Addressing squatting

The proliferation of informal settlers in urban centers all over the country is a common problem of local officials. These people intrude into private properties, public lands, and forest reservations. Their presence often has a significant impact on the environment and the delivery of basic services to the people, among others. Republic Act (RA) 7277 or the Urban Housing and Development Act, popularly known as the Lina law, specifically provides the guidelines for local governments in dealing with the situation whereby those who built their structures on public lands and private properties before March of 1992 are guaranteed relocation sites.

The move to urban centers primarily for jobs and greater opportunities of people from the rural communities or other poorer areas is the primary factor for the significant increase in the number of informal settlers in Baguio City and the capital town of La Trinidad, Benguet. Legitimate land owners are at the losing end when their properties are squatted upon by purported informal settlers. Often, in the end, they are forced to sell their properties to the illegal occupants just to have peace of mind. Small land owners who worked hard to acquire these properties, who went through the legal process of acquiring them  but do not have the necessary resources to immediately develop them, lose out in the end. The government officials’ leniency in the strict implementation of the pertinent rules and regulations governing squatting favours the informal settler more than the legitimate owner. Because of the tedious legal process to retrieve their lands, many landowners tend to give up. The informal settlers, without wasting their time, effort and resources, end up owning a piece of land in the city.

One angle in this issue is the modus operandi of well-resourced land speculators. It has been observed that unscrupulous land speculators resort to legal delays in the cases filed against their eviction just to demoralize the legitimate land owners. Others resort to the law, like the Indigenous Peoples Rights Act (IPRA), or the provision of the Lina Law for relocation sites before abandoning a squatted private property.

Obviously, informal settlers have the guts to fight it out with the legitimate property owners because of the snail-paced disposition of the anti-squatting cases pending with the City’s Anti-Squatting Committee. The Committee has been observed to often tolerate the obvious delaying tactics of some quarters. At times, they seem to favor the concerns of the informal settlers over the valid claims of the legitimate land owners, thus, casting doubts on the credibility of the members.

On the other hand, many landowners are dismayed over the way the city officials handle the valid demolition orders.  There are several ways informal settlers get away with their illegal activity. They appeal for a stay in their eviction with a promise to voluntary dismantle their structure but do not keep their word. They go to the local chief executive with drama stories to  soften the heart of the concerned officials to grant their appeal for a temporary reprieve. Ironically, after the grant of their request, they go to the extent of harassing the legitimate land owners until the latter give up.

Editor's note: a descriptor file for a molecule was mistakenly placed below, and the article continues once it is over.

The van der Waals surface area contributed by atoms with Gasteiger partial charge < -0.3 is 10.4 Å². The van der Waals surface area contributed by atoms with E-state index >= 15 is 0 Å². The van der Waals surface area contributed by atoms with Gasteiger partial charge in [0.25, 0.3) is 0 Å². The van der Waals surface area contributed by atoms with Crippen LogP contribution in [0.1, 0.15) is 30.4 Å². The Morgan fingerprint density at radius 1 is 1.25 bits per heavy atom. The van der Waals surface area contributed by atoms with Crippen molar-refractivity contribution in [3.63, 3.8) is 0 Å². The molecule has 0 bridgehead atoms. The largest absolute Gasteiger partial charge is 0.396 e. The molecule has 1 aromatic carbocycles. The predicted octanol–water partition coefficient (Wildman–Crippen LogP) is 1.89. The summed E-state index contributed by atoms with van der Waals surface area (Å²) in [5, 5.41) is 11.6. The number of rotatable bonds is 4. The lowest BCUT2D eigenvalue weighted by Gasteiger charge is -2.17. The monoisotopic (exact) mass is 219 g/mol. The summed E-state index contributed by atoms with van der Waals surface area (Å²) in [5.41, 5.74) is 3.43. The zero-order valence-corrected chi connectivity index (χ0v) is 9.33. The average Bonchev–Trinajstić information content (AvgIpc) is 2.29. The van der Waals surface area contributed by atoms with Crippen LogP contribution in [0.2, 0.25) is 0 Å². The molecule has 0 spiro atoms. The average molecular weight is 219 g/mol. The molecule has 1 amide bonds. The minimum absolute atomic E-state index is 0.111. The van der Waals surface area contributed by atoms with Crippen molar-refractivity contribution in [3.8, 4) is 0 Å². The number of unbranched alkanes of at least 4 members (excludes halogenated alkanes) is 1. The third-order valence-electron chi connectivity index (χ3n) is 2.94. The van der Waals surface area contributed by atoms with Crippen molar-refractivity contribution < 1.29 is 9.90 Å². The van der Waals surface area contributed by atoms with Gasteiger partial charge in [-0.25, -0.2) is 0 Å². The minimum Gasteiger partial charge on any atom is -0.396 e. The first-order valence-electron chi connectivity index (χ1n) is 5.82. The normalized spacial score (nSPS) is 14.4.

We challenge our city officials to be decisive in the issuance and implementation of valid demolition and court orders to dismantle illegal structures that were erected over public and private properties. Let the demolition of the over 350 illegal structures within the Baguio Dairy Farm and the 60 illegal structures within the BIBAK property along Harrison Road be the test for the local government’s political will in its non-tolerance of informal settlers, especially those who obviously are land speculators or who do not fall under the definition of urban poor.

We call on the barangay officials to fully exercise their mandate and take the primary lead in policing their own ranks. They must demonstrate their political will to stop informal settlers from building structures in the lots they do not actually own. They must be vigilant on what is happening in their areas of jurisdiction and act with timing and precision to prevent the proliferation of illegal structures in their places.

We deplore some of our city officials who tolerate illegal structures in barangays primarily because of fear of losing votes during elections over the interest of legitimate landowners.  What we ask is for the fair and just implementation of our anti-squatting laws. We might wake up one day to find that the trees in our forests have been replaced with human structures that affect the state of our environment and health, the scenery and beauty of our city, as well as its cool and romantic weather.

We call on these local officials to act as authorities and not as politicians who prioritise their political survival over upholding people’s legitimate interests, especially small landowners. They must balance the interests of legal owners and the need for housing for those coming to the city for livelihood.

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